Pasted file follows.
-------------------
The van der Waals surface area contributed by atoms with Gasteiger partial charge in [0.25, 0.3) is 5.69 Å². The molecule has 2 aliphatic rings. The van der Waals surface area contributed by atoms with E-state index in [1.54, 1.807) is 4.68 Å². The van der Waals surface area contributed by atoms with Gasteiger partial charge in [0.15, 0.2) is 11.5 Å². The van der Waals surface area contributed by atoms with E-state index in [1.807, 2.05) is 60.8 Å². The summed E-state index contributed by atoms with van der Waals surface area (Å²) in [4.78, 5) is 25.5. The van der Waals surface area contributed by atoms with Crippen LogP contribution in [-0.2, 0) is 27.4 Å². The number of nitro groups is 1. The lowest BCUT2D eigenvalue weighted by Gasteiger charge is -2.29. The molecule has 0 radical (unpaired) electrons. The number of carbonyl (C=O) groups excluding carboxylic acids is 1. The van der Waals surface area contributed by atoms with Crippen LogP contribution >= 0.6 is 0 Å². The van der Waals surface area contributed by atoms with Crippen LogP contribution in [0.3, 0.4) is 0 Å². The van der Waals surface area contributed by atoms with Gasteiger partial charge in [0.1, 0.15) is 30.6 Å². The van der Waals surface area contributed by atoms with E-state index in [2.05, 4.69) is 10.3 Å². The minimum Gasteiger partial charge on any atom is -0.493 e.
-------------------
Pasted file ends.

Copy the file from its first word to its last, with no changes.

The van der Waals surface area contributed by atoms with Gasteiger partial charge in [0.25, 0.3) is 5.69 Å². The molecule has 2 aliphatic rings. The van der Waals surface area contributed by atoms with E-state index in [1.54, 1.807) is 4.68 Å². The van der Waals surface area contributed by atoms with Gasteiger partial charge in [0.15, 0.2) is 11.5 Å². The van der Waals surface area contributed by atoms with E-state index in [1.807, 2.05) is 60.8 Å². The summed E-state index contributed by atoms with van der Waals surface area (Å²) in [4.78, 5) is 25.5. The van der Waals surface area contributed by atoms with Crippen LogP contribution in [-0.2, 0) is 27.4 Å². The number of nitro groups is 1. The lowest BCUT2D eigenvalue weighted by Gasteiger charge is -2.29. The molecule has 0 radical (unpaired) electrons. The number of carbonyl (C=O) groups excluding carboxylic acids is 1. The van der Waals surface area contributed by atoms with Crippen LogP contribution >= 0.6 is 0 Å². The van der Waals surface area contributed by atoms with Crippen LogP contribution in [0.3, 0.4) is 0 Å². The van der Waals surface area contributed by atoms with Gasteiger partial charge in [0.1, 0.15) is 30.6 Å². The van der Waals surface area contributed by atoms with E-state index in [2.05, 4.69) is 10.3 Å². The minimum Gasteiger partial charge on any atom is -0.493 e.